Katmai National Park & Preserve

Jeff Williams, NASA

Katmai National Park & Preserve in Alaska is another highly volcanic area, but, surprisingly, a lot of animals thrive in the region. One of the goals of protecting this area is to preserve a habitat for migrating salmon as well as one of their predators ― brown bears, according to the NPS website.
While the area is a harsh place to live, the blue and white hues captured in this image make the region appear very tranquil. Snow covers the peaks, with clouds creeping in on the left side, making it hard to tell sky from mountain.

Kenai Fjords National Park


Kenai Fjords National Park in Alaska is full of glaciers and home to animals that thrive in cold environments. Today, the delicate ecosystem is threatened by climate change, according to the NPS website.
The image from space shows a terrain marked by a palette of bold colors. A channel of ice and snow flow into the rich blue water, surrounded by steep slopes painted in browns, grays and greens.

Grand Canyon National Park

Maps4Media / Getty Images

The Grand Canyon in Arizona is one of the most famous natural formations in the U.S. The park features excellent hiking and stargazing, and even offers the chance to go rafting down in the bottom of the canyon. Its size is breathtaking, at up to 18 miles (29 kilometers) wide and a mile (1.6 km) deep, according to the NPS website.
The image from space shows snow near the rim of the canyon, complementing the forbidding, jagged edges of the canyon and the vein of the Colorado River.

Yellowstone National Park

DigitalGlobe / Getty Images

The world's first national park (and one of the most famous), Yellowstone National Park in Wyoming receives visitors eager to see the Old Faithful geyser erupt, as well as a multitude of other geysers, mudpots and hot springs, according to the NPS website.
This image taken from space of the Grand Prismatic Spring (the largest pool, near the center of the image) and the Excelsior Geyser Crater (the deep blue smudge to the upper right of the Grand Prismatic), as well as the lesser-known (but perhaps less crowded) Opal Pool (upper left) and the Turquoise Pool (upper right).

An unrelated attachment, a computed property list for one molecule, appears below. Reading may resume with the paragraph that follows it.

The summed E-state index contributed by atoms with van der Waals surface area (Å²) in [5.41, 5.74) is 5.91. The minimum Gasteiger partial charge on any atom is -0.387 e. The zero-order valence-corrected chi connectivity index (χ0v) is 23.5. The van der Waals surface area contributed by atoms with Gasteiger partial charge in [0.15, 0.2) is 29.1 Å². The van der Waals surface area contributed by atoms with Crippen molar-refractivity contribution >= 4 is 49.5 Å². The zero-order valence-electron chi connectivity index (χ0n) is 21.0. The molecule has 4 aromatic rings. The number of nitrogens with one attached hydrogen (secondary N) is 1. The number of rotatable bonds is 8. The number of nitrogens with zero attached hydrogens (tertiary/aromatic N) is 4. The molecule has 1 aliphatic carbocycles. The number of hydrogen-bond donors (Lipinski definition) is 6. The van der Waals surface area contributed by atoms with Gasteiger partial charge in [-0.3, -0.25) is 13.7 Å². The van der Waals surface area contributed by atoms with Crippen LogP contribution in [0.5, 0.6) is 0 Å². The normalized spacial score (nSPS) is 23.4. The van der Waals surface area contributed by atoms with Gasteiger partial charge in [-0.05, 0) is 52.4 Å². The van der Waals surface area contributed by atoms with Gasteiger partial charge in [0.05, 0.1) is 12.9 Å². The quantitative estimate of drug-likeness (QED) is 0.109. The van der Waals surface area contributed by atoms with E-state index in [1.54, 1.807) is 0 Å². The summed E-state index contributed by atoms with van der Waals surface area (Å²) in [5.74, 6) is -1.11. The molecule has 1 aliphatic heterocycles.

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Elizabeth Howell
Staff Writer, Spaceflight

Elizabeth Howell (she/her), Ph.D., is a staff writer in the spaceflight channel since 2022 covering diversity, education and gaming as well. She was contributing writer for Space.com for 10 years before joining full-time. Elizabeth's reporting includes multiple exclusives with the White House and Office of the Vice-President of the United States, an exclusive conversation with aspiring space tourist (and NSYNC bassist) Lance Bass, speaking several times with the International Space Station, witnessing five human spaceflight launches on two continents, flying parabolic, working inside a spacesuit, and participating in a simulated Mars mission. Her latest book, "Why Am I Taller?", is co-written with astronaut Dave Williams. Elizabeth holds a Ph.D. and M.Sc. in Space Studies from the University of North Dakota, a Bachelor of Journalism from Canada's Carleton University and a Bachelor of History from Canada's Athabasca University. Elizabeth is also a post-secondary instructor in communications and science at several institutions since 2015; her experience includes developing and teaching an astronomy course at Canada's Algonquin College (with Indigenous content as well) to more than 1,000 students since 2020. Elizabeth first got interested in space after watching the movie Apollo 13 in 1996, and still wants to be an astronaut someday. Mastodon: https://qoto.org/@howellspace